verential language in addressing their tainly not with the same clearness, the great men. transfusion of the Malay peculiarities

“ This language did not consist in the into the mode of life pursued by the use of a few phrases of deference or reIndo-American tribes.

spect, such as those in use in European His conjecture, as to the origin of languages in addressing royalty or no cannibalism, is ingenious and highly bility; it constituted, so to speak, a sepaprobable. In the long voyages which rate language, and pervaded the whole the adventurous islanders must, accord.

economy of speech. ing to his theories, have undertaken, it The pyramids of Peru he connects is almost certain, that frequently the with those of Egypt, by means of unprovided and inexperienced mariners similar structures discovered in some must have been reduced to the greatest of the South Sea Islands, and from

66

this circumstance he endeavours to fix with us, that, as a matter of taste, this the date of the peopling of America. metaphor of the sympathetic ink should His reasoning, however, is inaccurate. be put into the fire, or, at least, held He thinks that he has succeeded in near the fire, that it might become a assigning it to a period as ancient as little more distinct. As a matter of good that in which the buildings of pyramids feeling, few, we imagine, would desire formed a religious rite, otherwise the to see retained the passage which concustom could not have been brought tains a sneer at “my lord of Carlisle," with the new settlers. This certainly as Dr. Lang has thought proper to would fix the period of the peopling designate that highly gifted, and sinof the islands as prior to a certain cerely Christian prelate, the late Dr. date ; but it is possible that the emi. Edmund Law.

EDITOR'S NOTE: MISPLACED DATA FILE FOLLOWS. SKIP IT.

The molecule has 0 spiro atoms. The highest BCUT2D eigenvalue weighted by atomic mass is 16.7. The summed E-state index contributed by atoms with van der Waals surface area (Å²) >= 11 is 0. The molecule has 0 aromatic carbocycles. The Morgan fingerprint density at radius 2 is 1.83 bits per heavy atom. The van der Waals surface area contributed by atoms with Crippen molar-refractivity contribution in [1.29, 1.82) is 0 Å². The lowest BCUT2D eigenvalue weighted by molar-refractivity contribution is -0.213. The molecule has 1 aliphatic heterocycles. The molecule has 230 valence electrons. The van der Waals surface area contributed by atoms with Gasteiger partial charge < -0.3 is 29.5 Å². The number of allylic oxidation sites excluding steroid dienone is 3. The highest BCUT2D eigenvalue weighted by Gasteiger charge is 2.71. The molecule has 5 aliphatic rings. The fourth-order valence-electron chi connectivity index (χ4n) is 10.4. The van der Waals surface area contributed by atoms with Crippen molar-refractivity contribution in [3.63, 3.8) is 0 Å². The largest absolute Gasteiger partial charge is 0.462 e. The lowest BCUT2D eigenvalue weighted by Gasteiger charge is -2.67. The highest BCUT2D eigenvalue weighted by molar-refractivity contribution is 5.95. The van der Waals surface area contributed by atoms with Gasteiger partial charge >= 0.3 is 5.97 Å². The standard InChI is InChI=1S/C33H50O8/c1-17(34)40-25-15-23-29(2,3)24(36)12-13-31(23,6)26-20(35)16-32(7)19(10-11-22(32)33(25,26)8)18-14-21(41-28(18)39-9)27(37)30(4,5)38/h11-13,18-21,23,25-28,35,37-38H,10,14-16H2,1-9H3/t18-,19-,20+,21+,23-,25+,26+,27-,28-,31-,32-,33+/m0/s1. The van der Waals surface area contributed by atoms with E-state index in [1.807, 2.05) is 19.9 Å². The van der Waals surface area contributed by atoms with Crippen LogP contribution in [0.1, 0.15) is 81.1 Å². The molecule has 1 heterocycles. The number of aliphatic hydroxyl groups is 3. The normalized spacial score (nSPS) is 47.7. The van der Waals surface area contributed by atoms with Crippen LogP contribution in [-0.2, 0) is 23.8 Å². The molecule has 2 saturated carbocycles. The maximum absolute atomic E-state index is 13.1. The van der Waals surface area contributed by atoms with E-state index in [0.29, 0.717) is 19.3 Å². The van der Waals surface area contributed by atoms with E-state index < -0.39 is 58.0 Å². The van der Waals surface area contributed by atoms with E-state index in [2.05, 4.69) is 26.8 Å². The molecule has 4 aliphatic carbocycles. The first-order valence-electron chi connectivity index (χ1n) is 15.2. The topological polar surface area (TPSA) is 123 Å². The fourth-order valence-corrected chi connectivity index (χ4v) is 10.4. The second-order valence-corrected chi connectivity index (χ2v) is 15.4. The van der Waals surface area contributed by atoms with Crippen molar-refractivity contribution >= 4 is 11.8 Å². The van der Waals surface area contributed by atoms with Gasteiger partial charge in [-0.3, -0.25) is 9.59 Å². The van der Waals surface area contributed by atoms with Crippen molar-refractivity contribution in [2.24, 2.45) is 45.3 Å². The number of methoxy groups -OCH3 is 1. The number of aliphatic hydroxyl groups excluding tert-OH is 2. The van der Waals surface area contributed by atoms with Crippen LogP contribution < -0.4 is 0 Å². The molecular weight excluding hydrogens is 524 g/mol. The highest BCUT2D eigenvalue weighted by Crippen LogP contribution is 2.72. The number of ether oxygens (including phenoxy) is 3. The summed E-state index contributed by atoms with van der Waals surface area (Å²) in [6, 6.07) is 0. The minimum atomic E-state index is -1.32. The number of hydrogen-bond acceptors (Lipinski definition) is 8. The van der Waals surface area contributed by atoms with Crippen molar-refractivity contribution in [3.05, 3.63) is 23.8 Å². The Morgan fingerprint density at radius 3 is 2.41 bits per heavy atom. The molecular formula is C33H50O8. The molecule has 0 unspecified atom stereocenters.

Dr. Law, it seems, grants may have retained the customs had thought that some degree of civiliof their original country long after zation was necessary for a nation bethey had fallen into disuse in that fore they were in a state to receive the country itself

: We canrot, therefore, doctrines of the Gospel. Dr. Lang infer any thing as to the period at thinks, perhaps with more truth, that which the Polynesian voyagers reached Christianity is adapted to man under the shores of America.

any circumstances in which he can be We must pass over many, very many

ound—the reclaiming power to the interesting and curious facts. We have wicked--the civilizing to the savagebeen much pleased with the perusal of that the Gospel is to be preached unto this volume, and feel confident that it every creature," no matter how

supercannot fail to attract considerable stition may have chained down the attention.

intellect of man, or the cruelties of There are two sentences in the savage life debased his nobler nature. book we would gladly see expunged Dr. Lang, we believe, is right-Chris-the one as a matter of taste, the tianity does not depend upon civilizaother as a matter of good feeling. The tion half so much as civilization does first embodies a metaphor, the resem- upon Christianity : but this does not blance in which we profess ourselves justify the disrespectful language which utterly unable to comprehend. Speak- our author has employed towards one ing of the practice of picture writing whose memory should be held in vebeing lost among the Polynesians, but neration as a man and as a prelate. existing among the Peruvians, he re- The errors of a great man may be conciles the fact with his theory noticed without the language of thus :

disrespect; the faults of a good man “ It is natural, however, to suppose, should never be made the subject of a that the impression which had once been made on the Polynesian mind, but which had been thus well nigh effaced, from the Meditations or Remains of L. S. 12mo. London: causes I have enumerated in the South